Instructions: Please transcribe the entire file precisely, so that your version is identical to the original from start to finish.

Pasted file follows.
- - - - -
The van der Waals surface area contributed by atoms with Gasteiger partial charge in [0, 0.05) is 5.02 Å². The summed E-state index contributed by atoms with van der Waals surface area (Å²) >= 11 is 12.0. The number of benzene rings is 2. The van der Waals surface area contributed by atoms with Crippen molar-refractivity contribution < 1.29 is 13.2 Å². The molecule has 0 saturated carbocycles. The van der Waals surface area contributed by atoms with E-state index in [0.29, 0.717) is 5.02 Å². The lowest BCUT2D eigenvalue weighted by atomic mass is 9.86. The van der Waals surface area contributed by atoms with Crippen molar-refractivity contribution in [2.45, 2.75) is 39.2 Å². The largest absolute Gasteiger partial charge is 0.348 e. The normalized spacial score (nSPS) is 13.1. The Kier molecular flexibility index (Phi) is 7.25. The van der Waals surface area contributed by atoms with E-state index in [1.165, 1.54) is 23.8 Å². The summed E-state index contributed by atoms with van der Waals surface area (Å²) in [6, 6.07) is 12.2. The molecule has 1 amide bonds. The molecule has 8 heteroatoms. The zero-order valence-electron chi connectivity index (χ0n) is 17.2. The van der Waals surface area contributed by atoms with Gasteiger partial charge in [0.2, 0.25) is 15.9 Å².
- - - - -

The van der Waals surface area contributed by atoms with Gasteiger partial charge in [0, 0.05) is 5.02 Å². The summed E-state index contributed by atoms with van der Waals surface area (Å²) >= 11 is 12.0. The number of benzene rings is 2. The van der Waals surface area contributed by atoms with Crippen molar-refractivity contribution < 1.29 is 13.2 Å². The molecule has 0 saturated carbocycles. The van der Waals surface area contributed by atoms with E-state index in [0.29, 0.717) is 5.02 Å². The lowest BCUT2D eigenvalue weighted by atomic mass is 9.86. The van der Waals surface area contributed by atoms with Crippen molar-refractivity contribution in [2.45, 2.75) is 39.2 Å². The largest absolute Gasteiger partial charge is 0.348 e. The normalized spacial score (nSPS) is 13.1. The Kier molecular flexibility index (Phi) is 7.25. The van der Waals surface area contributed by atoms with E-state index in [1.165, 1.54) is 23.8 Å². The summed E-state index contributed by atoms with van der Waals surface area (Å²) in [6, 6.07) is 12.2. The molecule has 1 amide bonds. The molecule has 8 heteroatoms. The zero-order valence-electron chi connectivity index (χ0n) is 17.2. The van der Waals surface area contributed by atoms with Gasteiger partial charge in [0.2, 0.25) is 15.9 Å².